Curated by: Luigi Canali De Rossi

Wednesday, November 1, 2006

AdSense Money Machine? The Problem With PLR Articles And Automatic Content Generators

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If you are independent online publisher trying to make money on the web, it is likely that you may have been considering how to crank out more monetizable content without having to clone yourself.


As most experienced online marketers know, writing unique quality content is not only difficult, if not outside the reach of most people without an innate talent for this, but it is not by itself any guarantee that more money can be generated from simply publishing more of it.

What is even more difficult and little known by the mass of small independent publishers is that

a) findability and ranking inside search engines, and

b) effective value of the content to the reader

are the true critical, no-bullshit factors, that need to be attended to, to have any kind of tangible results in monetizing online content.

So it was with interest and curiosity that started reading this article, which I had run into a few days ago, and which titled itself: "The Problem with Automated Content".

I said to myself: "Oh finally someone is telling this story like it is, and informing people of what a waste of everyone's time and public resources is to create, false, duplicate content just for the sake of thinking that this approach would help you make lots of money quickly and effortlessly."

The Problem with Automated Content

by Gordon Goodfellow

Cast your mind back about three years.

Shortly after the dawning of the Google Adsense Age, webmasters learned that their sites were effectively little gold mines or "virtual real estate" as one expert put it. The more cyber-property you had, the more virtual billboards you were able to put up (also called Adsense blocks).

Photo credit: Konstantinos Kokkinis

And so if you made $n dollars by owning one web page with an AdSense ad (or any ad) on it, then it was reasonable to assume that you would make $n x 10,000 if you had 10,000 pages with similar ads on it.

Similarly, reason suggested that 1 million such pages would make you $n x 1,000,000.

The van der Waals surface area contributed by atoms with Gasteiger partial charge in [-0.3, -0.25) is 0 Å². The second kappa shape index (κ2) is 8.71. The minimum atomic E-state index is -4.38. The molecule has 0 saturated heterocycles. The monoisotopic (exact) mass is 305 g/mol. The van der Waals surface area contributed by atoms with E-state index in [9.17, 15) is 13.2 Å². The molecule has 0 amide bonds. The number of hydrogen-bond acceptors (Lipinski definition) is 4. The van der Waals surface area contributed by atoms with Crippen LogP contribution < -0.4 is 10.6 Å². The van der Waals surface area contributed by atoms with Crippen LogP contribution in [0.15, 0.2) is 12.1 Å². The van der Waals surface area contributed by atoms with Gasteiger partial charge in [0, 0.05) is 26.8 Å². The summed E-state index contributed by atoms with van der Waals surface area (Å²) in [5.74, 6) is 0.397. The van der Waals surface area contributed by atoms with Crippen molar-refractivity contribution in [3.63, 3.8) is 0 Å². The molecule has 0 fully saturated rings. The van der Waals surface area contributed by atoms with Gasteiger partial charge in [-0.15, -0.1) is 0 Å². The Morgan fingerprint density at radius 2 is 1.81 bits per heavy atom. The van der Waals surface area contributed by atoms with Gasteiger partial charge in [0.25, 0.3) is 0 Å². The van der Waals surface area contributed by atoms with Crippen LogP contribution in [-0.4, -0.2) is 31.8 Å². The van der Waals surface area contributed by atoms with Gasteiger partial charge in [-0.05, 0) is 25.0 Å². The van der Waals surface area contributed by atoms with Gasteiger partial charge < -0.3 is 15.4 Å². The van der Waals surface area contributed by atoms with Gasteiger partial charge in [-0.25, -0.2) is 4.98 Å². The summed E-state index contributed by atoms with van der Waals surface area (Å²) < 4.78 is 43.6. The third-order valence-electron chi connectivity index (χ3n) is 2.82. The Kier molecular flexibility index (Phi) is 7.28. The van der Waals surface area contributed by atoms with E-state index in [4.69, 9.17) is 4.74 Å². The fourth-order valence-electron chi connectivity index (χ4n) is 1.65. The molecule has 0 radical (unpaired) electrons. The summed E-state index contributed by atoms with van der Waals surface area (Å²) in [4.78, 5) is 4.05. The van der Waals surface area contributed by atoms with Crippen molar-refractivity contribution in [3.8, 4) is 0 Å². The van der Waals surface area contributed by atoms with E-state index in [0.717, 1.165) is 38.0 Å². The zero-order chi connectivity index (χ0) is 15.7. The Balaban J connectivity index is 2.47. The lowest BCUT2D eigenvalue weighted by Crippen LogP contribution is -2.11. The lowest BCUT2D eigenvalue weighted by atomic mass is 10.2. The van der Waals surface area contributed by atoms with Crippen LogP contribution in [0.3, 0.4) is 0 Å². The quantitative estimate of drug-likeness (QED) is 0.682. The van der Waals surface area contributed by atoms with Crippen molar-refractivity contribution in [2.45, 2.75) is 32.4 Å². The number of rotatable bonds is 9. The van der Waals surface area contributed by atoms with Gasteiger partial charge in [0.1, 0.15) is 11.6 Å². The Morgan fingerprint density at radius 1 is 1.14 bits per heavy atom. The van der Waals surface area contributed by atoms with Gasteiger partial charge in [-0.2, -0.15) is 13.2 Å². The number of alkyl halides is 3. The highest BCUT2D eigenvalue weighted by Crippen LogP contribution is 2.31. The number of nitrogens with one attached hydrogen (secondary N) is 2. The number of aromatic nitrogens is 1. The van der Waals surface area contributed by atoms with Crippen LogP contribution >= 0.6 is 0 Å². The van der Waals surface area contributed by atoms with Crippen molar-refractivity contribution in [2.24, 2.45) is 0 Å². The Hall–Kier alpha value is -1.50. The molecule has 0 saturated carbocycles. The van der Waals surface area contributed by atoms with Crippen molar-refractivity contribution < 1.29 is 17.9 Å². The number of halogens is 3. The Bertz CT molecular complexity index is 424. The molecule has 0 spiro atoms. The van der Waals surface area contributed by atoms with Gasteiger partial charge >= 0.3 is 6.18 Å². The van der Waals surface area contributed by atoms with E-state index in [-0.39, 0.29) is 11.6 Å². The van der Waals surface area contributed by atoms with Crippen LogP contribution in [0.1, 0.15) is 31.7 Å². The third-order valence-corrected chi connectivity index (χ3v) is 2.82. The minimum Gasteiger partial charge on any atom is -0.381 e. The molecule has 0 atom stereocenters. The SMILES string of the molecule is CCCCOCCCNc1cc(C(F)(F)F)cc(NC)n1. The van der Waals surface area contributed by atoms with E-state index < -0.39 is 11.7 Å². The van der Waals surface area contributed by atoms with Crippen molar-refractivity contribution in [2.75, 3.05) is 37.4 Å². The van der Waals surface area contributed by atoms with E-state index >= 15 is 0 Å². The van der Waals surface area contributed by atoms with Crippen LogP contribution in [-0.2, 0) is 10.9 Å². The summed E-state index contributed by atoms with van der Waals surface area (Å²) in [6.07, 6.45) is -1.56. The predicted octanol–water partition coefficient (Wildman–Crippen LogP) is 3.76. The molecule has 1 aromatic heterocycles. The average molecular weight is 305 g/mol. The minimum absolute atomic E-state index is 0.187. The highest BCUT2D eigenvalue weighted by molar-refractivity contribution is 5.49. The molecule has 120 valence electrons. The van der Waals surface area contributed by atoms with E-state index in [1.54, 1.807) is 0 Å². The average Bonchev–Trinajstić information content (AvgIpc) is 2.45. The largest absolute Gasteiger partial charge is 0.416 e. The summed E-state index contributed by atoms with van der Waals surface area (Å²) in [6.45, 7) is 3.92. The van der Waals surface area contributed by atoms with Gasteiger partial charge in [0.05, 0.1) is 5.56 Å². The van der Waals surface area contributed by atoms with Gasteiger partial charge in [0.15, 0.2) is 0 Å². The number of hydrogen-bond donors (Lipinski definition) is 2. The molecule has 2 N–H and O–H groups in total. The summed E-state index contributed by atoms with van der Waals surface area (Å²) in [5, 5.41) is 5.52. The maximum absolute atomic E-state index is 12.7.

Webmasters were eager to rise to this Gold Rush challenge, and so were those present-day providers of picks and shovels, the software developers. Applications were developed which could produce thousands of web pages in less than an hour from a keyword list.

All you had to do was a little research using Overture's keyword tool or its many free derivatives - the more sophisticated practitioner of this art would have added Wordtracker into the mix - and you had your keyword list.

Photo credit: AdSense Explosion

Add some adjectival superlatives such as "better" or "best" or "latest" before each keyword and you had an even bigger list. Then after each keyword add "in New York" or "in London" or even all the place names in the English speaking world (there are over 30,000 of them) and you had a massive list.

The software which was available at the time could, and still can, produce whole websites consisting of tens of thousands of pages from your own such bloated keyword handiwork. Each page of that site would be highly optimized for one keyword phrase, so that you could more or less guarantee that your page would be in number one position on all the search engines, simply because it was so specific.

Such websites could be cranked out and uploaded to your server all in the same day. You could produce 50 such websites, each with thousands of pages, in a single month; all of them with AdSense blocks on each page.

The problem was, they were all unreadable.

Pages that were manufactured at that speed could hardly rely on human dexterity in creating their content. So the software which produced them - and it was ingenious software - had to resort to other means. These largely fell into two groups:

a) [harvesting and remixing of] RSS feeds and

b) what came to be called "scraped" content.

The problem with RSS feeds was that lots of other people were using the same feed.

The problem with scraped content was that it belonged to someone else. In both cases, the hyperlink which was obligatory (but which could be turned off in the case of the scraped content) bled Pagerank away and in other ways compromised the integrity of your site. Both practices also had the habit of leaving footprints for the search engines to spot. Lawyers' purses bulged a bit as well.

At about the same time, people searching the Internet complained of seeing bland web pages with content that was either non-existent, meaningless or repetitive (even, heaven forbid, duplicate). The search engines addressed this by punishing web sites that displayed those tendencies, and so raised the informational quality of their listings for a while.

This punishment consisted of altering the search engines own algorithms so that sites or pages which demonstrated such blandness were either pushed so far down the listings that they effectively could not be seen, or delisted altogether (banned).

Along came a flurry of remedies. You could pay ghost-writers at Elance or Rentacoder to produce the content for you according to a specified keyword density (but even at $3 an hour it was expensive if you wanted to replace all those thousands of pages which had just been banned by Google).

Then a huge mini-industry of private label membership sites came along, charging you a monthly fee to use its thousands of stock articles without any copyright questions being asked. (But there were seldom the specific keyword phrases you wanted in those articles, and you could never control the keyword density; also you just knew that lots of other people were using the same articles from the same membership sites.)